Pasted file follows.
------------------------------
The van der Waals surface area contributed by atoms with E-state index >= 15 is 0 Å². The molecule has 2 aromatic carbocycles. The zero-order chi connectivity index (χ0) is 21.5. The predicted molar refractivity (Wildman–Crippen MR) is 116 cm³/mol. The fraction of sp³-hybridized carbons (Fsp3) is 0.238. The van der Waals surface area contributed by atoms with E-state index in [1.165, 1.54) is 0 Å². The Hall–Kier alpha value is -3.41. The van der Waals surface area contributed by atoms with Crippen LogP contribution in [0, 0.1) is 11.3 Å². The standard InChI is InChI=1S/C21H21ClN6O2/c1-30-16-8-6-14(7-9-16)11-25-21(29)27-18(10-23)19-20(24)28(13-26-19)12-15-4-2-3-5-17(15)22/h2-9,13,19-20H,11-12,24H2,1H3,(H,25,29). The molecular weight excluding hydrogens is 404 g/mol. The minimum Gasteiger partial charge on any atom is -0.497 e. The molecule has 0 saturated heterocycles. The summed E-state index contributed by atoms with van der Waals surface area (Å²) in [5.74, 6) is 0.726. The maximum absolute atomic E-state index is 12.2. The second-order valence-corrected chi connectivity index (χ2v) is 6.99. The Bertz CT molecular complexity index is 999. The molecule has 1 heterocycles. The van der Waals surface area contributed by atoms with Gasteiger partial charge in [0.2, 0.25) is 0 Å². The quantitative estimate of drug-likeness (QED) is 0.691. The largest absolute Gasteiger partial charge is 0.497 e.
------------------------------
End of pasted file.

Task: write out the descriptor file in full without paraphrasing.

The van der Waals surface area contributed by atoms with E-state index >= 15 is 0 Å². The molecule has 2 aromatic carbocycles. The zero-order chi connectivity index (χ0) is 21.5. The predicted molar refractivity (Wildman–Crippen MR) is 116 cm³/mol. The fraction of sp³-hybridized carbons (Fsp3) is 0.238. The van der Waals surface area contributed by atoms with E-state index in [1.165, 1.54) is 0 Å². The Hall–Kier alpha value is -3.41. The van der Waals surface area contributed by atoms with Crippen LogP contribution in [0, 0.1) is 11.3 Å². The standard InChI is InChI=1S/C21H21ClN6O2/c1-30-16-8-6-14(7-9-16)11-25-21(29)27-18(10-23)19-20(24)28(13-26-19)12-15-4-2-3-5-17(15)22/h2-9,13,19-20H,11-12,24H2,1H3,(H,25,29). The molecular weight excluding hydrogens is 404 g/mol. The minimum Gasteiger partial charge on any atom is -0.497 e. The molecule has 0 saturated heterocycles. The summed E-state index contributed by atoms with van der Waals surface area (Å²) in [5.74, 6) is 0.726. The maximum absolute atomic E-state index is 12.2. The second-order valence-corrected chi connectivity index (χ2v) is 6.99. The Bertz CT molecular complexity index is 999. The molecule has 1 heterocycles. The van der Waals surface area contributed by atoms with Gasteiger partial charge in [0.2, 0.25) is 0 Å². The quantitative estimate of drug-likeness (QED) is 0.691. The largest absolute Gasteiger partial charge is 0.497 e.